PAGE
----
"The last function of reason is to recognize that there are an infinity of things which surpass it" (Blaise Pascal).
That being said, it must be pointed out that reason plays a significant role in Christianity. We cannot fully understand God's infinite existence; we don't fully comprehend how God has always been, without beginning (his a se esse). On the other hand, should we hold views that blatantly contradict reason and scripture?
"I beseech you therefore, brethren, by the compassions of God, to present your bodies a living sacrifice, holy, acceptable to God, [which is] your intelligent service" (Romans 12:1 DBT).
τὴν λογικὴν λατρείαν could be translated "spiritual worship" (ESV), "reasonable service" (KJV, NET) or "logical service" (Aramaic Bible in Plain English).
Regardless of the translational approach to Romans 12:1, most religions agree that reason has a place in one's belief system. The question is just to what degree we should let reason influence our worship to God. Hence, we see widely divergent approaches in the Western and Eastern churches with the latter favoring a mystical approach over a more rational one.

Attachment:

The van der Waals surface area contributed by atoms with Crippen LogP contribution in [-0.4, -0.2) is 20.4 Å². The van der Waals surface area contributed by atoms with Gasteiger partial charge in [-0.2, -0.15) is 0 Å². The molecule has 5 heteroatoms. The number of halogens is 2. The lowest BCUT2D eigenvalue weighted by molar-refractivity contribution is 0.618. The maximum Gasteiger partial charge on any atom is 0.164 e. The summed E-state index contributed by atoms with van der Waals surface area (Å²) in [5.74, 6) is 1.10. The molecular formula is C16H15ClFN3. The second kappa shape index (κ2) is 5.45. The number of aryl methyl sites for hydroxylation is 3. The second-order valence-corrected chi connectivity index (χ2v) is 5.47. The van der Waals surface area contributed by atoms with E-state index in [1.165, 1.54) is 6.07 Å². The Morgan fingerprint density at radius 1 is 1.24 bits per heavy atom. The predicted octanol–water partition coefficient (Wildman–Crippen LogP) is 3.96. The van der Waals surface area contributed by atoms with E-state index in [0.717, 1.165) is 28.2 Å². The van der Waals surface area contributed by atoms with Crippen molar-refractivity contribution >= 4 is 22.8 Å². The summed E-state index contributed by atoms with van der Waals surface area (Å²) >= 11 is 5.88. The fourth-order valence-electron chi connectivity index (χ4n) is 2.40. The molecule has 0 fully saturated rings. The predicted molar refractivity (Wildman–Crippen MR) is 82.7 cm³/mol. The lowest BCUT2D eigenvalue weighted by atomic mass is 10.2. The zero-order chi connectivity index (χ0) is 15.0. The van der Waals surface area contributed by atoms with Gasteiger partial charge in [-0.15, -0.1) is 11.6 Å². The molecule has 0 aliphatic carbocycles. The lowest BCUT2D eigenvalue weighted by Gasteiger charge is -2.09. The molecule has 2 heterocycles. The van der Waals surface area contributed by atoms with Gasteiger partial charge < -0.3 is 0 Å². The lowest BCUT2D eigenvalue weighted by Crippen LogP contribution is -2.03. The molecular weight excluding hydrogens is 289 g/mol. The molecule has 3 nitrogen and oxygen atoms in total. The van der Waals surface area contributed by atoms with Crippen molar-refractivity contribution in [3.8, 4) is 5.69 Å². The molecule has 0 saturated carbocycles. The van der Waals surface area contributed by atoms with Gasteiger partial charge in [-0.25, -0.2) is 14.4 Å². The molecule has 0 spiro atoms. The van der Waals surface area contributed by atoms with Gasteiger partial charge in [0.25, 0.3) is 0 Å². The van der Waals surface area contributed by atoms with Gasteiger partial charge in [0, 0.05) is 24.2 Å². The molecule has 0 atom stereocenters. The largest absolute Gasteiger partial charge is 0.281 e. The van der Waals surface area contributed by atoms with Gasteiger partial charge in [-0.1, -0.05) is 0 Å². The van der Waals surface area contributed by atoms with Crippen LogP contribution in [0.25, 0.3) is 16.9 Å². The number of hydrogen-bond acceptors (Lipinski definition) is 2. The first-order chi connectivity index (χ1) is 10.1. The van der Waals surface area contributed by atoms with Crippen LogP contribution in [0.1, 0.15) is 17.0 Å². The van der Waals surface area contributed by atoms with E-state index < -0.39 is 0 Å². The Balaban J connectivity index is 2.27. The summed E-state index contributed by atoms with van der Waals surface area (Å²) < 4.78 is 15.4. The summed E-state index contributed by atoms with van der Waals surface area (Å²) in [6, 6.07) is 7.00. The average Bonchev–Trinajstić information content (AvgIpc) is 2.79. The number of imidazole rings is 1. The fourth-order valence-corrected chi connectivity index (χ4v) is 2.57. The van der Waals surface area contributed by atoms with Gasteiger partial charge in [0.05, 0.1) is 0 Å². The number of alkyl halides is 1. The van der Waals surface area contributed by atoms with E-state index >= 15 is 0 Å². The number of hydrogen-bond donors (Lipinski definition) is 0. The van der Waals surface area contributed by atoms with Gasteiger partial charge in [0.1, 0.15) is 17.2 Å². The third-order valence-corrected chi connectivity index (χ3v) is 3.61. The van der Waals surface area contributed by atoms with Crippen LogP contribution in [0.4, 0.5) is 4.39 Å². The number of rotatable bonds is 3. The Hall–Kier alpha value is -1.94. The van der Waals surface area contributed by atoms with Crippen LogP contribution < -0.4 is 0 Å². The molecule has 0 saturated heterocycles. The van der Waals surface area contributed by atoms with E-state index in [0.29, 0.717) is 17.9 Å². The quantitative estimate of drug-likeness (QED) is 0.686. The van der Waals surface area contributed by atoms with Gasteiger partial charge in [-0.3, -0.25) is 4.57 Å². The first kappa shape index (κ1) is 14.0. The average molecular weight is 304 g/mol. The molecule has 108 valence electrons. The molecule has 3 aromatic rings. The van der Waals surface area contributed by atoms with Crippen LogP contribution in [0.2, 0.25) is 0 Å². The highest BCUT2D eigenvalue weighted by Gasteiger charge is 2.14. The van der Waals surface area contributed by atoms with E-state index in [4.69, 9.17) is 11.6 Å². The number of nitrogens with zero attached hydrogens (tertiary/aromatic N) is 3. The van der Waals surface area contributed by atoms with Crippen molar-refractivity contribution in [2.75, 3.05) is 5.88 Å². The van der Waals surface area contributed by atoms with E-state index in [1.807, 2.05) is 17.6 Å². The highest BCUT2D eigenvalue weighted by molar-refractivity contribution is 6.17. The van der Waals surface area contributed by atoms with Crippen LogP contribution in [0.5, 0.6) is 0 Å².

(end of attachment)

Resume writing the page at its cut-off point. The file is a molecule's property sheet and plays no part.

While we need to exercise due humility before Jehovah (YHWH) and walk modestly in his sight, let us not excuse contradictory thinking or illogical reasoning by seeking refuge in divine mysteries. The Bible speaks of "mysteries" (Revelation 10:7 KJV) in the sense that we cannot know certain things until God reveals them in his proper time. But Jehovah does not contravene reason or disclose himself or his purpose in a confused or incoherent manner. Therefore, while reason will always be surpassed by an "infinity of things," those things which transcend or excel reason must never contravene it (i.e., must never go contrary to reason).